Nothing worthy of note happened till the night between the 12th and 13th, when John Harrison, a marine, who was sentinel at the observatory, deserted, carrying with him his musket and accoutrements. Having in the morning got intelligence which way he had moved off, a party was sent after him; but they returned in the evening, after an ineffectual enquiry and search. The next day I applied to the chief to interest himself in this matter. He promised to send a party of his men after him, and gave me hopes that he should be brought back the same day. But this did not happen; and I had reason to suspect that no steps had been taken by him. We had at this time a great number of the natives about the ships, and some thefts were committed; the consequence of which being dreaded by them, very few visitors came near us the next morning. The chief himself joined in the alarm, and he and his whole family fled. I thought this a good opportunity to oblige them to deliver up the deserter; and having got intelligence that he was at a place called Hamoa, on the other side of the island, I went thither with two armed boats, accompanied by one of the natives; and, in our way, we found the chief, who also embarked with me. I landed about a mile and a half from the place, with a few people, and marched briskly up to it, lest the sight of the boat should give the alarm, and allow the man time to escape to the mountains. But this precaution was unnecessary, for the natives there had got information of my coming, and were prepared to deliver him up.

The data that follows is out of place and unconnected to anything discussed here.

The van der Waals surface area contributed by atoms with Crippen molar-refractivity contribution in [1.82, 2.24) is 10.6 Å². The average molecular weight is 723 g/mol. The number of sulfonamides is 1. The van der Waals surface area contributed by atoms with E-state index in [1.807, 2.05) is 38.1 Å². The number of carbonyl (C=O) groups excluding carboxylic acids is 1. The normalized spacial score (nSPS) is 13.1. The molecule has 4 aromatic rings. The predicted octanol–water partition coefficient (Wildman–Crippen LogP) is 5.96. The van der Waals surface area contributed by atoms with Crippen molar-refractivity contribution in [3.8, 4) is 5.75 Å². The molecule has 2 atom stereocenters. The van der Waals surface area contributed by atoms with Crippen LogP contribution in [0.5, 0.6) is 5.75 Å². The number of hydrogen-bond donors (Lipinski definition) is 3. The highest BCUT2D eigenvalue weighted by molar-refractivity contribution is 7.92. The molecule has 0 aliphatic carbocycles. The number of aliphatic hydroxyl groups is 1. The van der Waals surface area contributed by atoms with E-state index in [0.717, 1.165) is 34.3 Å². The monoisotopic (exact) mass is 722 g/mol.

I found Harrison, with the musket lying before him, sitting between two women, who, the moment that I entered the house, rose up to plead in his behalf. As it was highly proper to discourage such proceedings, I frowned upon them, and bid them begone. Upon this they burst into tears, and walked off. Paha, the chief of the district, now came with a plantain tree, and a sucking pig, which he would have presented to me as a peace-offering. I rejected it, and ordered him out of my sight; and having embarked with the deserter on board the first boat that arrived, returned to the ships. After this, harmony was again restored. The fellow had nothing to say in his defence, but that the natives had enticed him away; and this might in part be true, as it was certain that Paha, and also the two women above-mentioned, had been at the ship the day before he deserted. As it appeared that he remained upon his post till within a few minutes of the time when he was to have been relieved, the punishment that I inflicted upon him was not very severe.